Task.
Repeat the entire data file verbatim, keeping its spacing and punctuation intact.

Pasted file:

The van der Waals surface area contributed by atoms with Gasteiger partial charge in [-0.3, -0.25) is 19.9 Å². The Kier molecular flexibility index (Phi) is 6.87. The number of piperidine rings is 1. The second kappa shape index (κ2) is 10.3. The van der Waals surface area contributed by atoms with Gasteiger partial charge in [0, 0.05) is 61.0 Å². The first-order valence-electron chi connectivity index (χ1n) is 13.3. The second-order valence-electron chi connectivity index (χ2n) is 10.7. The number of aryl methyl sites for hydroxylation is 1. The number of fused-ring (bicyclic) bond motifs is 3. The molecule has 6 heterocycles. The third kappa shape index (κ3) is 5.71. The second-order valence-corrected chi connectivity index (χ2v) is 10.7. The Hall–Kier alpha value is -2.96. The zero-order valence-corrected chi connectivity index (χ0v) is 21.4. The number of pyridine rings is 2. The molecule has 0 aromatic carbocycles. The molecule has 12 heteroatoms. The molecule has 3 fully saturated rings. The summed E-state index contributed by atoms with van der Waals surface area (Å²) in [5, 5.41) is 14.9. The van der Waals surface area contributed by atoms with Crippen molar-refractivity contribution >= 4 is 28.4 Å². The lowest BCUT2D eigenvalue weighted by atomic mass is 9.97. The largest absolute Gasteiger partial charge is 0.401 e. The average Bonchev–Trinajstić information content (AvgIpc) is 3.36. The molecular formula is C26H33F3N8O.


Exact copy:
The van der Waals surface area contributed by atoms with Gasteiger partial charge in [-0.3, -0.25) is 19.9 Å². The Kier molecular flexibility index (Phi) is 6.87. The number of piperidine rings is 1. The second kappa shape index (κ2) is 10.3. The van der Waals surface area contributed by atoms with Gasteiger partial charge in [0, 0.05) is 61.0 Å². The first-order valence-electron chi connectivity index (χ1n) is 13.3. The second-order valence-electron chi connectivity index (χ2n) is 10.7. The number of aryl methyl sites for hydroxylation is 1. The number of fused-ring (bicyclic) bond motifs is 3. The molecule has 6 heterocycles. The third kappa shape index (κ3) is 5.71. The second-order valence-corrected chi connectivity index (χ2v) is 10.7. The Hall–Kier alpha value is -2.96. The zero-order valence-corrected chi connectivity index (χ0v) is 21.4. The number of pyridine rings is 2. The molecule has 0 aromatic carbocycles. The molecule has 12 heteroatoms. The molecule has 3 fully saturated rings. The summed E-state index contributed by atoms with van der Waals surface area (Å²) in [5, 5.41) is 14.9. The van der Waals surface area contributed by atoms with Crippen molar-refractivity contribution >= 4 is 28.4 Å². The lowest BCUT2D eigenvalue weighted by atomic mass is 9.97. The largest absolute Gasteiger partial charge is 0.401 e. The average Bonchev–Trinajstić information content (AvgIpc) is 3.36. The molecular formula is C26H33F3N8O.